- Landlords cannot charge a fee to the tenant for keeping a pet and can increase the security deposit to tenants with pets, but still cannot breach deposit cap rules.
The agreement does have space for adding terms and conditions for the keeping of pets but warns they must not be unfair as they would not be enforceable.
Landlords should note the agreement links to Competition and Markets Authority guidance on unfair terms in tenancy agreements which was withdrawn in June 2017.
New law to make landlords allow pets?
The Model Tenancy Agreement is only guidance and has no force in law, but a private member’s bill currently before Parliament may change that.
The Dogs and Domestic Animals (Accommodation and Protection) Bill is due for a second reading, although no date has been announced.
The bill proposes tenants must pass a responsible owner test before moving in to a rented home.
The test would be adapted for different animals and cover health, training and well-being certified by a vet. The bill also calls for all cats and dogs in rented homes to be microchipped so a vet can scan them before they move into a rented home to ensure they are vaccinated against standard conditions.
Landlords banning pets FAQ
Housing minister Christopher Pincher has only caused confusion by announcing a ban on landlords stopping tenants from keeping pets.
It turns out the new rules only apply to the government’s Model Tenancy Agreement and are guidance not the law.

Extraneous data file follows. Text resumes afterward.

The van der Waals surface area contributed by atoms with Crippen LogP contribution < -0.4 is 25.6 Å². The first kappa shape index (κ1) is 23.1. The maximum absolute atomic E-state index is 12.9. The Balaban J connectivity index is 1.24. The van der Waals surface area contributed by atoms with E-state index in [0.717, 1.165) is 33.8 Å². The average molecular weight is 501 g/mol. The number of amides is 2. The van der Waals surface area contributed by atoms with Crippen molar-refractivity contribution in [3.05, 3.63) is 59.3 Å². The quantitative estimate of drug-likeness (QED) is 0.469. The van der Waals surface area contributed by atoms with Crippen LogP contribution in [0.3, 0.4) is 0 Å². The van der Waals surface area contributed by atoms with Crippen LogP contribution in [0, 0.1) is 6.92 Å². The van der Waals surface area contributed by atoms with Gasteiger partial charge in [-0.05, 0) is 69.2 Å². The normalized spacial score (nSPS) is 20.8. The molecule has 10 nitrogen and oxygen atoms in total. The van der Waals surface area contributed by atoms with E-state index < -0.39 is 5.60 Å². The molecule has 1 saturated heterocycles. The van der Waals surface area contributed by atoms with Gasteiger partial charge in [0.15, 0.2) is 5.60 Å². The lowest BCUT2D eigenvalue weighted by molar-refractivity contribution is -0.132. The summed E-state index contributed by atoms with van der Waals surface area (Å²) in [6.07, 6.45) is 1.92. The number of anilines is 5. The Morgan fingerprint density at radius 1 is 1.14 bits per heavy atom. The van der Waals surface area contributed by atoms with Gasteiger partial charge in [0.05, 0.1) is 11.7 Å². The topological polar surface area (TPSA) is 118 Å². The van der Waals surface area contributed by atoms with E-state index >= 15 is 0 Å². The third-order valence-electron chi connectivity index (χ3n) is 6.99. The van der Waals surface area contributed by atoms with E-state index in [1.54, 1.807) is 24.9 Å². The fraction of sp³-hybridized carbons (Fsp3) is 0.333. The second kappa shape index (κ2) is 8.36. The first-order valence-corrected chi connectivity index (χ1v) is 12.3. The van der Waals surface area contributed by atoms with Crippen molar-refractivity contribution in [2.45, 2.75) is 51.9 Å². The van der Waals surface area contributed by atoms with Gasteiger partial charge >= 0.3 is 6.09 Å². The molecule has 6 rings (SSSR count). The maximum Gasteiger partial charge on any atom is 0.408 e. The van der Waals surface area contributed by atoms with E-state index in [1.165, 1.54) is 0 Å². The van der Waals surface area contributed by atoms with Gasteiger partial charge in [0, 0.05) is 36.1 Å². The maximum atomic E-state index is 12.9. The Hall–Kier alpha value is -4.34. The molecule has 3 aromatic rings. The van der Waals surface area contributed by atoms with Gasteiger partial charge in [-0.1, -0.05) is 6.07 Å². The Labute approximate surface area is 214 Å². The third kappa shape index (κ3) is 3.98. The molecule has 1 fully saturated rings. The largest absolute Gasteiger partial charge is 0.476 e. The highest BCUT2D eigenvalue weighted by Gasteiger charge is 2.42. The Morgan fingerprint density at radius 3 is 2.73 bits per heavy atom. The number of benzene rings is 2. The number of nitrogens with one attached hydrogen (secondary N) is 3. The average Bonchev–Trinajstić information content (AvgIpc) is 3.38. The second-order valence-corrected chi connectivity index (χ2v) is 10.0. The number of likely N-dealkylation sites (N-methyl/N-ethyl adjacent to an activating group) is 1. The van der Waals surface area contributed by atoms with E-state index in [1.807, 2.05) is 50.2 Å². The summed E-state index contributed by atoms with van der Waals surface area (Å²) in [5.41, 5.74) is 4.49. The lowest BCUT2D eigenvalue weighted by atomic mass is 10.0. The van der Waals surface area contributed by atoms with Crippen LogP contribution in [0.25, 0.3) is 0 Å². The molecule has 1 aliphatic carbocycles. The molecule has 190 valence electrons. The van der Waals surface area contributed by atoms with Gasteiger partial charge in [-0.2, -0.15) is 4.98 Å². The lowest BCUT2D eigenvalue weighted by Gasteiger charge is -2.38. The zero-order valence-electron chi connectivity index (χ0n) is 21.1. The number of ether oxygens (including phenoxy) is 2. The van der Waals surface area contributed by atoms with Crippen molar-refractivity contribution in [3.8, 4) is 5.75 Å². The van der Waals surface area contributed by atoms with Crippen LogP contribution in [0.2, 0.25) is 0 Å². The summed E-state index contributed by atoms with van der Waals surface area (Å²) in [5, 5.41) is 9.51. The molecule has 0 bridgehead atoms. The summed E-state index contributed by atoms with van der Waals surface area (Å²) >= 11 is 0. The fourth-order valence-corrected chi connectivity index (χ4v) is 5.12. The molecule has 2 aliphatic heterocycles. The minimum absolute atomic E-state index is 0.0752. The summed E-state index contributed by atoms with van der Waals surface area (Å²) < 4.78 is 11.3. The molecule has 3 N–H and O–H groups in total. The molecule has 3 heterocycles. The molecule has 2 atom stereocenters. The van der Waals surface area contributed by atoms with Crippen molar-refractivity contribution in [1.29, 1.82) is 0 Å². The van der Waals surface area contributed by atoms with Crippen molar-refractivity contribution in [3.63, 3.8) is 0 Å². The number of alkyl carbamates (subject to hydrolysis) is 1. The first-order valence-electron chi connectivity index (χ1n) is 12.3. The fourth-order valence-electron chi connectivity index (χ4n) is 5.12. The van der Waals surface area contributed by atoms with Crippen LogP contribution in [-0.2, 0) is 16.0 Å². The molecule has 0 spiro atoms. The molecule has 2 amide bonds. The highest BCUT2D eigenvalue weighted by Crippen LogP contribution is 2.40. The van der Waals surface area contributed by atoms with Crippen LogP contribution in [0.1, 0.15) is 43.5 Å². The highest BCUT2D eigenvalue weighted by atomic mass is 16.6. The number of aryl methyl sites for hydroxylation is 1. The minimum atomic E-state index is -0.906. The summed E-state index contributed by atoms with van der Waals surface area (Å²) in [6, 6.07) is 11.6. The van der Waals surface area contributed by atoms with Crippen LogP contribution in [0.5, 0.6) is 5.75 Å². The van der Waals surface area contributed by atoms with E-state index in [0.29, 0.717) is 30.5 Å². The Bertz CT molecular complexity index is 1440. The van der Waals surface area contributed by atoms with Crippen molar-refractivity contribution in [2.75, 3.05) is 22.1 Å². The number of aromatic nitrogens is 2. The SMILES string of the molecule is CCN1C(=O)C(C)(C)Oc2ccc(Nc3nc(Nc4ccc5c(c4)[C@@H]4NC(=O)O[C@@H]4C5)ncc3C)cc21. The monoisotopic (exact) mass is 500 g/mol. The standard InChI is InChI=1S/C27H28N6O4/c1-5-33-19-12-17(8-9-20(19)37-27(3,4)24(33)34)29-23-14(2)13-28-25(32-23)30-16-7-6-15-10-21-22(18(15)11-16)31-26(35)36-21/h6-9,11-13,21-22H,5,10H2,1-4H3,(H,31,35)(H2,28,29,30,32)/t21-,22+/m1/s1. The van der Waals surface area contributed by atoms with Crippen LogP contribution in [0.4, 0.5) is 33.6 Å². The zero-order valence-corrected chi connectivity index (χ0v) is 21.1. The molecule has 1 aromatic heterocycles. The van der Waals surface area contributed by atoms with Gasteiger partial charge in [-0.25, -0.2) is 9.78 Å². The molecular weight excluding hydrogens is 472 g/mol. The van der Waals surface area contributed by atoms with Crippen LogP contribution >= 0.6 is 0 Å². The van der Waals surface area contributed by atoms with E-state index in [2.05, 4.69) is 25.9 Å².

How many tenants want to keep pets?
About 7% of landlords advertise pet-friendly properties, according to research by animal care charity the PDSA.
Separate research by the RSPCA found 44% of homes have pets – which adds up to 12 million homes with around 51 million pets owned.
Dogs are the most popular pet, with around 11.7 million owned, followed by around 8.1 million cats.
Will the government change the law to allow pets in rented homes?
It seems likely that the Model Tenancy Agreement has been updated in line with a change in the law that could come with the Renters’ Reform Bill.
The bill promises several changes, like scrapping Section 21 evictions and offering tenants a lifetime deposit in place of finding a deposit every time they move home. Allowing pets in rented homes obviously has the support of the minister responsible for seeing the bill through Parliament.
The bill has been delayed indefinitely due to COVID-19.
Does this announcement mean I have to let tenants keep pets?
No. The Model Tenancy Agreement is an option for landlords in England but has no force of law, so you have no obligation to let tenants keep pets.
Does the model agreement cover Wales?
No. Property law in Wales is drafted by the Welsh Assembly and there is no current national tenancy agreement. Some councils, like Ceredigion do publish their own documents.
Can landlords object to exotic pets?
Exotic pets can cover a wide range of animals, from snakes and lizards to lions and other big cats. Many exotic pets will need a licence from the local council as well as permission from a landlord if they are kept at a rented home.
Where can Guild Subscribers get a tenancy agreement?
Guild subscribers can download unlimited assured shorthold tenancy agreements (and other tenancy types) from our Tenancy Builder.